the field experience in class. During this time you will sign up for a 60 minute block: same
day, same time each week.
3. Prior to the orientation, you are expected to access the Field Experience Manual on
Canvas. In class you will sign a document agreeing that you have read and will abide by
the policies and procedures in the Field Experience Manual which will be posted on
4. In your field experience classroom you will gather data through observations and
participation with the children.

5. You will document your attendance, February through April, on a form (I will provide you
with the form). Please take the form with you each time you go to your field
experience and have the classroom teacher sign it. You will submit the Attendance
Form in your Child Study Report and receive points as part of your Child Study.

*Maintaining CONFIDENTIALITY is of the utmost importance in the observation process. In
your Practice Observations and Child Study, you will refer to children, families, teachers,
and programs anonymously as Child X, Teacher Y, etc. Observations of children, programs
or settings may be discussed in class


All students earning a Bachelors Degree in Early Childhood Education are required to demonstrate their
competency as a New Mexico early childhood educator. This competency is documented in the Student
Teaching Portfolio. The Student Teaching Portfolio is submitted at the end of the student teaching placement;
however, it reflects the students work/competency during their entire program of study at NMSU (including
courses completed at other institutions). Students are expected to save a copy (paper or electronic) of all
course assignments, projects, etc. These copies can then be used to develop the Student Teaching Portfolio
just prior to and during Student Teaching. Information about the Student Teaching Portfolio can be obtained

Binder 12 points
Due Date: May 2

Binder requirements will include 5 Tabs...
Please place tabs in this order

1. Hard copies of each Power Point Presentation: Theories of Childhood, An Introduction to
Dewey, Montessori, Erikson, Piaget, & Vygotsky.
2. Reflection papers
3. Reading Highlights from both text books
4. Mini Child Study
5. Copies of Activities/handouts

Assignments points:

Assignment Possible points
Reading Highlights 14
Power Point Presentation 12
Reflection from chapter readings 26
Mini Child Study/Field Experience 22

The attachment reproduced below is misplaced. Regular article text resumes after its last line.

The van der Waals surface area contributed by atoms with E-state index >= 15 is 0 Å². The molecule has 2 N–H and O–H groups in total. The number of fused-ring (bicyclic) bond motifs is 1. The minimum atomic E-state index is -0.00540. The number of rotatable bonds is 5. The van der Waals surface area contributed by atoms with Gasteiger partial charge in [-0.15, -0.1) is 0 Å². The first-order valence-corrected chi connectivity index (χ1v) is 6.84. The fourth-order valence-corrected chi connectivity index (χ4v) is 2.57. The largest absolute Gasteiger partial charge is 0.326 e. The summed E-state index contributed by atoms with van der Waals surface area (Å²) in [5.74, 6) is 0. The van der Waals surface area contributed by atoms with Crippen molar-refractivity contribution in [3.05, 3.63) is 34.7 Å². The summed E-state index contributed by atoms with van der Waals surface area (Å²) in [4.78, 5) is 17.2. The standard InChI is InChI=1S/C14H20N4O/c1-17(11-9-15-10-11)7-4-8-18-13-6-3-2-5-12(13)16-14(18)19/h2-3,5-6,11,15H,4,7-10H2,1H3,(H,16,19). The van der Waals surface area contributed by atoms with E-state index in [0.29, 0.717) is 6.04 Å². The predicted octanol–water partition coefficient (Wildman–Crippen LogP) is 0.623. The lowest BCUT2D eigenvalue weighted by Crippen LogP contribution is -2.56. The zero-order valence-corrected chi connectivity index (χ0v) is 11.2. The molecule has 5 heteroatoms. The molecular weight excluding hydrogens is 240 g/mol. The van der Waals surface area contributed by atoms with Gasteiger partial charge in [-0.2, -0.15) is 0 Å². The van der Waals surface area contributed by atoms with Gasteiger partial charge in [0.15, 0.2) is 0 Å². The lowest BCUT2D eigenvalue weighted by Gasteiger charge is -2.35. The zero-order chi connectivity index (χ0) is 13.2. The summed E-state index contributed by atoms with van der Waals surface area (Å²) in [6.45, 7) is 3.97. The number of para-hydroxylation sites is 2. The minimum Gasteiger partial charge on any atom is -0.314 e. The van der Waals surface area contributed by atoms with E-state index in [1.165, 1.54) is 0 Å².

Binder 12
Attendance 14
Total 100 points

Late work: Upon arrangement with the instructor, late work on major projects will be accepted at
reduced credit, losing 10% of its assigned grade per class period late. The exception to this policy
is admit slips. No late admit slips will be accepted since the readings are necessary for the
assigned days class discussion.
Incomplete: An incomplete for the course will only be given with documented evidence of an
illness or family crisis as per university policy.
Multiple Submissions: Students may resubmit assignments for an improved grade.
Please communicate any problems you might be experiencing when it comes to turning in
assignments on time.

Grading Scale: 100 - 97 = A+, 96 - 93 = A, 92-90 = A-, 89 - 88 = B+, 87-83 = B, 82-80 B-, 79-78=
C+, 77- 74 = C, 73-70 = C-; 69 60 = D; 59/below= F

APA Styling Websites: APA Formatting & Style Guide
For electronic sources (i.e., website article, journals, etc.)

College of Education Conceptual Framework

This is the conceptual framework that helps guide what we try to do in our courses in the College of
Education and in the Department of Curriculum & Instruction:

Practitioners, Clinicians and Leaders: The Units commitment extends beyond a focus on
preparing candidates to teach or continuing the professional development of practicing
teachers. The Unit also prepares persons for other professional roles in schools such as
principals, school psychologists, counselors, mental health professionals, speech
language pathologists, and physical education specialists.

Reflection: The process by which candidates are provided opportunities to be
metacognitive and engage in thoughtful questioning and problems-based learning.

Effectiveness: The extent of content, pedagogical and professional knowledge, skills and
dispositions and candidate possesses in order to ensure that all students learn.